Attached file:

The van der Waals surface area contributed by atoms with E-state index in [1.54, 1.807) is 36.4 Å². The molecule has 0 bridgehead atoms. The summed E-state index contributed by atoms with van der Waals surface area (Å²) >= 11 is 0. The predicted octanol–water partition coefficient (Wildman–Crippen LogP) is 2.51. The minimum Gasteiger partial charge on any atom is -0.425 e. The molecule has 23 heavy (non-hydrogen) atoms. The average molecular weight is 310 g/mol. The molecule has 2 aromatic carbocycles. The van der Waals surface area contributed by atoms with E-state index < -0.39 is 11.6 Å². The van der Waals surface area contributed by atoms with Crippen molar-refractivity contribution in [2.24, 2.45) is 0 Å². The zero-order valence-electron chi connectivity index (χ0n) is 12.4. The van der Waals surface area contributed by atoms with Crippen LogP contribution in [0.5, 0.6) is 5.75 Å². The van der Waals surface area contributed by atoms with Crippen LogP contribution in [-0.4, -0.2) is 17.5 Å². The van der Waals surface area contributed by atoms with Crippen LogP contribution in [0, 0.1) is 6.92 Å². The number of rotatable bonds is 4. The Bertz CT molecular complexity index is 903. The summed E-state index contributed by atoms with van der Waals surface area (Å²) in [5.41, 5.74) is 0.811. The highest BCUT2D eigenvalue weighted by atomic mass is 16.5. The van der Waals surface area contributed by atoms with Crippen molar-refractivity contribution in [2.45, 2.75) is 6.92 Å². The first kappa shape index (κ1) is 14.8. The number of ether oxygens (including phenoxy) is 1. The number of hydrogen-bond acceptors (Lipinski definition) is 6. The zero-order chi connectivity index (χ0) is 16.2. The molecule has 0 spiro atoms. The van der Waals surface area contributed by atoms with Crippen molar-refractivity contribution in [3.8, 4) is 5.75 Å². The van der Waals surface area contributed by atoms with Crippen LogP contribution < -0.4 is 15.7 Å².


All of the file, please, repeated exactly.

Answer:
The van der Waals surface area contributed by atoms with E-state index in [1.54, 1.807) is 36.4 Å². The molecule has 0 bridgehead atoms. The summed E-state index contributed by atoms with van der Waals surface area (Å²) >= 11 is 0. The predicted octanol–water partition coefficient (Wildman–Crippen LogP) is 2.51. The minimum Gasteiger partial charge on any atom is -0.425 e. The molecule has 23 heavy (non-hydrogen) atoms. The average molecular weight is 310 g/mol. The molecule has 2 aromatic carbocycles. The van der Waals surface area contributed by atoms with E-state index < -0.39 is 11.6 Å². The van der Waals surface area contributed by atoms with Crippen molar-refractivity contribution in [2.24, 2.45) is 0 Å². The zero-order valence-electron chi connectivity index (χ0n) is 12.4. The van der Waals surface area contributed by atoms with Crippen LogP contribution in [0.5, 0.6) is 5.75 Å². The van der Waals surface area contributed by atoms with Crippen LogP contribution in [-0.4, -0.2) is 17.5 Å². The van der Waals surface area contributed by atoms with Crippen LogP contribution in [0, 0.1) is 6.92 Å². The number of rotatable bonds is 4. The Bertz CT molecular complexity index is 903. The summed E-state index contributed by atoms with van der Waals surface area (Å²) in [5.41, 5.74) is 0.811. The highest BCUT2D eigenvalue weighted by atomic mass is 16.5. The van der Waals surface area contributed by atoms with Crippen molar-refractivity contribution in [2.45, 2.75) is 6.92 Å². The first kappa shape index (κ1) is 14.8. The number of ether oxygens (including phenoxy) is 1. The number of hydrogen-bond acceptors (Lipinski definition) is 6. The zero-order chi connectivity index (χ0) is 16.2. The molecule has 0 spiro atoms. The van der Waals surface area contributed by atoms with Crippen molar-refractivity contribution in [3.8, 4) is 5.75 Å². The van der Waals surface area contributed by atoms with Crippen LogP contribution < -0.4 is 15.7 Å².